Monarch Butterfly On Butterfly Weed

Tuesday, August 15, 2017,

20170810093123-5x7awtww30

This is a Monarch Butterfly. That was the easy part: Even I know what a Monarch Butterfly looks like. What I needed help with was the identification of those cool orange flowers. Luckily, I know an expert in all things green and growing. My friend Sue Avery, writer of the blog The Tangled Wood, identified this plant as Butterfly Weed. Apparently, these flowers attract all sorts of butterflies, not just Monarchs. They’re a real crowd pleaser. JK

Baby Red-Eared Slider

Wednesday, August 2, 2017,

We haven’t done any major cuteness here in a while so maybe we’re due. This little guy is a baby Red-eared Slider. This year’s model for certain. Unless you’re viewing this post on your Smart Phone, you’re seeing a larger than life image. Its shell is barely an inch long, if that.

20170712090744 (1)-5x7wtww30

These are good-looking turtles from the get-go. And that, unfortunately, is the reason they are here on Long Island and many other northern freshwater ponds and rivers. I’ve photographed them as far north as Maine. It’s illegal to sell them now but years ago these southern-based turtles were mainstays of any pet store you walked into. Most stores would have a display right there at the check-out counter. The whole kit came complete with the baby turtle, a one gallon terrarium (yes, you read that right), and a plastic palm tree. What the nice folks behind the counter didn’t mention was that these beautiful little turtles did not remain so little. In only a few years they did not only outgrow that tiny terrarium but they grew bigger than the terrarium itself. The once cute little turtle no longer fits on a convenient shelf in a bedroom. This poses a problem.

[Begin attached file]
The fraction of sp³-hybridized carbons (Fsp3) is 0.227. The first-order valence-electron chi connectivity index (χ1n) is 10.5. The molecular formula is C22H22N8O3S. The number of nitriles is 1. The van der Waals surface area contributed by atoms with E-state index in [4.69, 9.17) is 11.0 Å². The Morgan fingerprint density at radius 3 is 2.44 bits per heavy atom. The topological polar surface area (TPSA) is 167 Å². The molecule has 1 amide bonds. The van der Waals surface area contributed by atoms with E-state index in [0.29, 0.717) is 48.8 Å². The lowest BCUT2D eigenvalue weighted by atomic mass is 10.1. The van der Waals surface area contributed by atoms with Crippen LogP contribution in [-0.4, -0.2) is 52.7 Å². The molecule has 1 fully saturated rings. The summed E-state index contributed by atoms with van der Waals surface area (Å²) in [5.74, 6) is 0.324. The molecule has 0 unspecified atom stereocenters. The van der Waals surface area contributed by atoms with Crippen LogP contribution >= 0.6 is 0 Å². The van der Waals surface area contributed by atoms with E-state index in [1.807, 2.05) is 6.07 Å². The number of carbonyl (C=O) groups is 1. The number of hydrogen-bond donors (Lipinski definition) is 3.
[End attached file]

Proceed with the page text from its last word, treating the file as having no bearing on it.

20170712090749 (1)-5x7wtww30

So what does one do with a child’s beloved pet when there’s no longer any room at the inn? Well, the answer for far too many folks, and for far too long, was to release these once loved animals into the wild. The reasoning was “It’ll be with its friends. It’s where it belongs.” The problem with that line of thought was that they did not belong here. Red-ears are a southern species of turtle but despite that they have thrived here and in many other places where they just shouldn’t be. There are now laws in place restricting the sale and release of these turtles (even in Florida) but the damage has already been done. This cute little guy wasn’t born in a pet shop, nor, probably, were his parents. For good or bad, these turtles are now a part of our Long Island landscape. There are so many of them that they are crowding out many of our own native species, including the even more beautiful Eastern Painted Turtle. Every year, on every freshwater pond, lake, or river, I see more invasive turtles than the very species that belong here. There’s something a whole lot wrong with that picture.  JK      

 

Yellow Warbler At Avalon

Wednesday, July 12, 2017,

20170612084006 (1)-5x7wt2wwThese two admittedly similar photos are of a male Yellow Warbler. I came across this guy about a month ago while hiking through Avalon Park and Preserve in Stony Brook. I was walking along one of the paths that are along the edges of the farm fields when I caught a glimpse of this handsome little beast flitting from branch to branch in the canopy above. He wasn’t spending much time in any one place so I considered myself lucky to have gotten these shots. I hope you like them despite their similarities. JK

20170612084006-5x7wtwwJK